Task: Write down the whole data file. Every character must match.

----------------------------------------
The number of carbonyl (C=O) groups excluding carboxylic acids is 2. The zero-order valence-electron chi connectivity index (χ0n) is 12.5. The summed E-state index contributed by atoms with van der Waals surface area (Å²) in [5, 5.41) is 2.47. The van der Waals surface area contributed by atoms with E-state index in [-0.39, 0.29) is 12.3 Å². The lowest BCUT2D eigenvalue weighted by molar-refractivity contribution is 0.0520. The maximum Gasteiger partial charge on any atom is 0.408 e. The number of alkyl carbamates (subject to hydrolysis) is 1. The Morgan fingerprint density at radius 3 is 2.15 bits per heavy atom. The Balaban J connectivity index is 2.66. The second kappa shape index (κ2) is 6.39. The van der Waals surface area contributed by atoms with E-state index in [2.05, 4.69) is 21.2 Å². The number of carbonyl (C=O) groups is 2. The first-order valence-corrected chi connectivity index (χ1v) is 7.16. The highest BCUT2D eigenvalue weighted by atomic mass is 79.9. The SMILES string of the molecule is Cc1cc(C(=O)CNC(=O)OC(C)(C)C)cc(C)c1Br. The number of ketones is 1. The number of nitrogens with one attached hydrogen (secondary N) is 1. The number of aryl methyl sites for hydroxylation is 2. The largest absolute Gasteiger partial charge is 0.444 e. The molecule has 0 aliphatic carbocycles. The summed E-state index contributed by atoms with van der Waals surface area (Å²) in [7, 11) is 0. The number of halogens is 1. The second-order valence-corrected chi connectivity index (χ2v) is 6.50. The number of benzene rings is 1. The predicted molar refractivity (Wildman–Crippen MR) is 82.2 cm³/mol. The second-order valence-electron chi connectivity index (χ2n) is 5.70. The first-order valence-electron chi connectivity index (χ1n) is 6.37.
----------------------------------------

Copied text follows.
The number of carbonyl (C=O) groups excluding carboxylic acids is 2. The zero-order valence-electron chi connectivity index (χ0n) is 12.5. The summed E-state index contributed by atoms with van der Waals surface area (Å²) in [5, 5.41) is 2.47. The van der Waals surface area contributed by atoms with E-state index in [-0.39, 0.29) is 12.3 Å². The lowest BCUT2D eigenvalue weighted by molar-refractivity contribution is 0.0520. The maximum Gasteiger partial charge on any atom is 0.408 e. The number of alkyl carbamates (subject to hydrolysis) is 1. The Morgan fingerprint density at radius 3 is 2.15 bits per heavy atom. The Balaban J connectivity index is 2.66. The second kappa shape index (κ2) is 6.39. The van der Waals surface area contributed by atoms with E-state index in [2.05, 4.69) is 21.2 Å². The number of carbonyl (C=O) groups is 2. The first-order valence-corrected chi connectivity index (χ1v) is 7.16. The highest BCUT2D eigenvalue weighted by atomic mass is 79.9. The SMILES string of the molecule is Cc1cc(C(=O)CNC(=O)OC(C)(C)C)cc(C)c1Br. The number of ketones is 1. The number of nitrogens with one attached hydrogen (secondary N) is 1. The number of aryl methyl sites for hydroxylation is 2. The largest absolute Gasteiger partial charge is 0.444 e. The molecule has 0 aliphatic carbocycles. The summed E-state index contributed by atoms with van der Waals surface area (Å²) in [7, 11) is 0. The number of halogens is 1. The second-order valence-corrected chi connectivity index (χ2v) is 6.50. The number of benzene rings is 1. The predicted molar refractivity (Wildman–Crippen MR) is 82.2 cm³/mol. The second-order valence-electron chi connectivity index (χ2n) is 5.70. The first-order valence-electron chi connectivity index (χ1n) is 6.37.